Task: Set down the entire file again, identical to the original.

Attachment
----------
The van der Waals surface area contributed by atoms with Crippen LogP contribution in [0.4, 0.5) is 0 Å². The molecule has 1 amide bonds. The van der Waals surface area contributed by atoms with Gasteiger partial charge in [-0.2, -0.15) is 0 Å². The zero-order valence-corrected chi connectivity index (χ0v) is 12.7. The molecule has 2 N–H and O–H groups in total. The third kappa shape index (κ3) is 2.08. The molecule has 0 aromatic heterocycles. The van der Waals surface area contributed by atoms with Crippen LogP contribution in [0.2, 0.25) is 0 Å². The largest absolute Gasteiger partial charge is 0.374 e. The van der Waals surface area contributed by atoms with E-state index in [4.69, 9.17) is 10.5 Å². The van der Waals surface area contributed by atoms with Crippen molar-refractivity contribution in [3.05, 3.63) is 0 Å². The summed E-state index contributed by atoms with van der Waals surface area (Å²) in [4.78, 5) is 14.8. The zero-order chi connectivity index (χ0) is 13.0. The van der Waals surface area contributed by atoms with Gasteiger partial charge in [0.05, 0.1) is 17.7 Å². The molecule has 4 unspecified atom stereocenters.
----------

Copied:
The van der Waals surface area contributed by atoms with Crippen LogP contribution in [0.4, 0.5) is 0 Å². The molecule has 1 amide bonds. The van der Waals surface area contributed by atoms with Gasteiger partial charge in [-0.2, -0.15) is 0 Å². The zero-order valence-corrected chi connectivity index (χ0v) is 12.7. The molecule has 2 N–H and O–H groups in total. The third kappa shape index (κ3) is 2.08. The molecule has 0 aromatic heterocycles. The van der Waals surface area contributed by atoms with Crippen LogP contribution in [0.2, 0.25) is 0 Å². The largest absolute Gasteiger partial charge is 0.374 e. The van der Waals surface area contributed by atoms with E-state index in [4.69, 9.17) is 10.5 Å². The van der Waals surface area contributed by atoms with Crippen molar-refractivity contribution in [3.05, 3.63) is 0 Å². The summed E-state index contributed by atoms with van der Waals surface area (Å²) in [4.78, 5) is 14.8. The zero-order chi connectivity index (χ0) is 13.0. The van der Waals surface area contributed by atoms with Gasteiger partial charge in [0.05, 0.1) is 17.7 Å². The molecule has 4 unspecified atom stereocenters.